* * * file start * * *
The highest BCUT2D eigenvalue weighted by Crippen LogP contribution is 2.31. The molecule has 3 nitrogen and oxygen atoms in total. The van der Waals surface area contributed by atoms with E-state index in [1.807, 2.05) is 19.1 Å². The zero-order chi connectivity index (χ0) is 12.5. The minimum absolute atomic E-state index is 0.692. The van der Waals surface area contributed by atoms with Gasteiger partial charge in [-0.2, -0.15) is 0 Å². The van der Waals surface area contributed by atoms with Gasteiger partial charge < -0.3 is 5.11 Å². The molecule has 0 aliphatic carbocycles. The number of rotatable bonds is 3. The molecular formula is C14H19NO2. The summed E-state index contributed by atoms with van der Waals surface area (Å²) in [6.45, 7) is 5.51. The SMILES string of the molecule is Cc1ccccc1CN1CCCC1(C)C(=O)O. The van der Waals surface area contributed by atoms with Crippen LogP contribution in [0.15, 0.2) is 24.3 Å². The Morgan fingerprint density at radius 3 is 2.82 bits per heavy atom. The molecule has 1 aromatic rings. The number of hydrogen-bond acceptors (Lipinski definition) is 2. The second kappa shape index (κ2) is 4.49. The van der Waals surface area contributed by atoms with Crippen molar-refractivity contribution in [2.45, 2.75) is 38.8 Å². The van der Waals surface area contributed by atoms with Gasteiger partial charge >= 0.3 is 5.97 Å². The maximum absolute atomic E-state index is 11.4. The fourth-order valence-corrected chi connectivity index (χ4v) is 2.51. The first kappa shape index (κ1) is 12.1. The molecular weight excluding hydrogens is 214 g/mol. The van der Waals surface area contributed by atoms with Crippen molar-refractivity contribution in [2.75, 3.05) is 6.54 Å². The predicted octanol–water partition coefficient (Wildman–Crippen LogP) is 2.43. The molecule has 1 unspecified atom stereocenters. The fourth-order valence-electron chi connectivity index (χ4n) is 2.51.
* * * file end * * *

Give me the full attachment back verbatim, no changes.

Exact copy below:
The highest BCUT2D eigenvalue weighted by Crippen LogP contribution is 2.31. The molecule has 3 nitrogen and oxygen atoms in total. The van der Waals surface area contributed by atoms with E-state index in [1.807, 2.05) is 19.1 Å². The zero-order chi connectivity index (χ0) is 12.5. The minimum absolute atomic E-state index is 0.692. The van der Waals surface area contributed by atoms with Gasteiger partial charge in [-0.2, -0.15) is 0 Å². The van der Waals surface area contributed by atoms with Gasteiger partial charge < -0.3 is 5.11 Å². The molecule has 0 aliphatic carbocycles. The number of rotatable bonds is 3. The molecular formula is C14H19NO2. The summed E-state index contributed by atoms with van der Waals surface area (Å²) in [6.45, 7) is 5.51. The SMILES string of the molecule is Cc1ccccc1CN1CCCC1(C)C(=O)O. The van der Waals surface area contributed by atoms with Crippen LogP contribution in [0.15, 0.2) is 24.3 Å². The Morgan fingerprint density at radius 3 is 2.82 bits per heavy atom. The molecule has 1 aromatic rings. The number of hydrogen-bond acceptors (Lipinski definition) is 2. The second kappa shape index (κ2) is 4.49. The van der Waals surface area contributed by atoms with Crippen molar-refractivity contribution in [2.45, 2.75) is 38.8 Å². The van der Waals surface area contributed by atoms with Gasteiger partial charge >= 0.3 is 5.97 Å². The maximum absolute atomic E-state index is 11.4. The fourth-order valence-corrected chi connectivity index (χ4v) is 2.51. The first kappa shape index (κ1) is 12.1. The molecular weight excluding hydrogens is 214 g/mol. The van der Waals surface area contributed by atoms with Crippen molar-refractivity contribution in [2.75, 3.05) is 6.54 Å². The predicted octanol–water partition coefficient (Wildman–Crippen LogP) is 2.43. The molecule has 1 unspecified atom stereocenters. The fourth-order valence-electron chi connectivity index (χ4n) is 2.51.